Diane Musselman's Why




Diane Musselman wants to communicate. She has a passion for words that gushes out in response to any question. You can see it in her choice of professions — first as a speech pathologist for 22 years and then as a screenwriter for the past five.

Diane is the writer and producer of the award-winning, Just Another Dance with My Father, a 17-minute film about a young stroke survivor. It is the first film from her production company, Dancing Forward Productions’ site.

The film is about Katie, a 30-something realtor who experiences a stroke in her office in the opening scene. The rest of the film follows her realizations of how much the stroke had changed her life — especially in the reactions of others. Her fiancé dumps her, her friends fall away and her co-worker can’t leave the hospital fast enough. The title refers to dancing with her father at her sister’s wedding.

Diane wanted to write about a young survivor because as a speech pathologist she had witnessed the trauma stroke brings to someone in the prime of life. “I saw the difficulties they went through,” she said. “I started to develop a passion for supporting them. So when I had the opportunity to make a film, I made it about a young survivor, who was a compilation of different survivors I knew. I felt like nobody talked about what young survivors go through.”

Diane (center) with fellow producers Kay Yamamoto (left) and Sheryl Hartman (right)

The film gives a realistic depiction of how daunting the beginning of therapy is. “I really wanted to show what physical therapists, occupational therapists and speech pathologists do,” Diane said. “I had my colleagues go through the script and had them work with the actors to get it as close to real as possible. Some of the patients on the unit graciously allowed Jerrika Hinton, who played Katie, to come in and see what they were going through. She took such care to get it as accurate as possible and that was really important to me; that we show as close to real as we possibly could.” (Hinton also portrays Dr. Stephanie Edwards in the popular television medical drama Grey’s Anatomy.)

She’s gotten good feedback from stroke families. “One survivor friend of mine had tears in his eyes when he said, ‘Yeah, that’s what I felt,’” Diane said. The film has played at several film festivals, and some stroke support groups have used it, “which I love.”

However, a 17-minute film only whetted her interest and she is developing a full-length documentary about young brain injury and stroke survivors. At 54, she has spent the past two years working on new writing projects. “I just finished co-writing a paranormal, which is a very different genre, with a friend of mine,” she said. “I’m also writing an action-adventure TV pilot. But I keep getting drawn back to wanting to make my statement about an area that I’ve been passionate about a good portion of my life. I’m not done with this topic.”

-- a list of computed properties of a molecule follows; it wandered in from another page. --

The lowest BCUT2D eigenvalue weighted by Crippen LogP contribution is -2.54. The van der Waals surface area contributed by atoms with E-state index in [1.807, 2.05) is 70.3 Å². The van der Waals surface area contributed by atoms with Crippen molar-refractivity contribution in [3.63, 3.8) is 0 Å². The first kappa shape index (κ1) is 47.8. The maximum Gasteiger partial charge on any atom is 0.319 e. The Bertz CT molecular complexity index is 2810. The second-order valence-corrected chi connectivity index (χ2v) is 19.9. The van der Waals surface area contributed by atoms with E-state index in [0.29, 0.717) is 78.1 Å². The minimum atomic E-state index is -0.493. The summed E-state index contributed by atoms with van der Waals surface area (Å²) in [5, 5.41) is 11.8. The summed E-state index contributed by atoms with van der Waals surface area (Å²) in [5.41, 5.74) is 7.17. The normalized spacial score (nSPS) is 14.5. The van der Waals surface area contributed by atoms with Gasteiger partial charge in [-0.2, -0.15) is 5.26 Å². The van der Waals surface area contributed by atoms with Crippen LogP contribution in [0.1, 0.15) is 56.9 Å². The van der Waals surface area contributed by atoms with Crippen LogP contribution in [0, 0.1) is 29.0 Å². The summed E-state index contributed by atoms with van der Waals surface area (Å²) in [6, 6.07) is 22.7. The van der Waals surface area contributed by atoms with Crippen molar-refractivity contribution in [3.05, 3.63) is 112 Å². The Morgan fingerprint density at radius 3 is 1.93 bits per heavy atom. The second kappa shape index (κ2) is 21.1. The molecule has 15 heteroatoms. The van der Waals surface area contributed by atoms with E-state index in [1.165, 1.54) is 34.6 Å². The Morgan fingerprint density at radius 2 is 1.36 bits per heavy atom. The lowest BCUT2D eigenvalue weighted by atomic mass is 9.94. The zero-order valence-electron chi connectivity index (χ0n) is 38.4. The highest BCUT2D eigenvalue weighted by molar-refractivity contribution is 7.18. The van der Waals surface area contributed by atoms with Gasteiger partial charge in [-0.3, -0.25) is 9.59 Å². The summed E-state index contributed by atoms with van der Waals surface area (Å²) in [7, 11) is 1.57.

Diane went into speech pathology because a teacher said she had a knack for it, and she found the work rewarding. She likes working with survivors and their families. “The ones I’ve met show so much courage,” she said. “I am really impressed with how they take up the challenge. I have great respect and honor for stroke families.”

Her why? “I have always wanted to help people,” she said. “I always loved working with survivors, helping them regain their ability to communicate and create a better life. When you have a stroke, there’s just so much that goes on, and I want to bring attention to the need for support and education. Stroke families need support and resources.”

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AHA-ASA Resources

The Support Network

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Stroke Family Warmline

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Let's Talk About Stroke Patient Information Sheets

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Request Free Stroke Information Packets

Fill out this online form to request free information about a variety of post-stroke topics.

Caregiver Guide to Stroke

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Tips for Daily Living Library

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Stroke Support Group Finder

To find a group near you, simply enter your ZIP code and a mile radius. If your initial search does not pull up any groups, try
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Stroke & Parts of the Brain

When Stroke Affects the Temporal Lobe

The temporal lobe has several functions, mainly involved with memory, perception and language.

When Stroke Affects the Brain Stem

The brain stem serves as a bridge in the nervous system. It sits at the top of the spinal column in the center of the brain. When a stroke happens there, it can cause a few different deficits and, in the most severe cases, can lead to locked-in syndrome.

When Stroke Affects the Thalamus

The thalamus can be thought of as a "relay station," receiving signals from the brain’s outer regions (cerebral cortex), interpreting them, then sending them to other areas of the brain to complete their job.
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Departments

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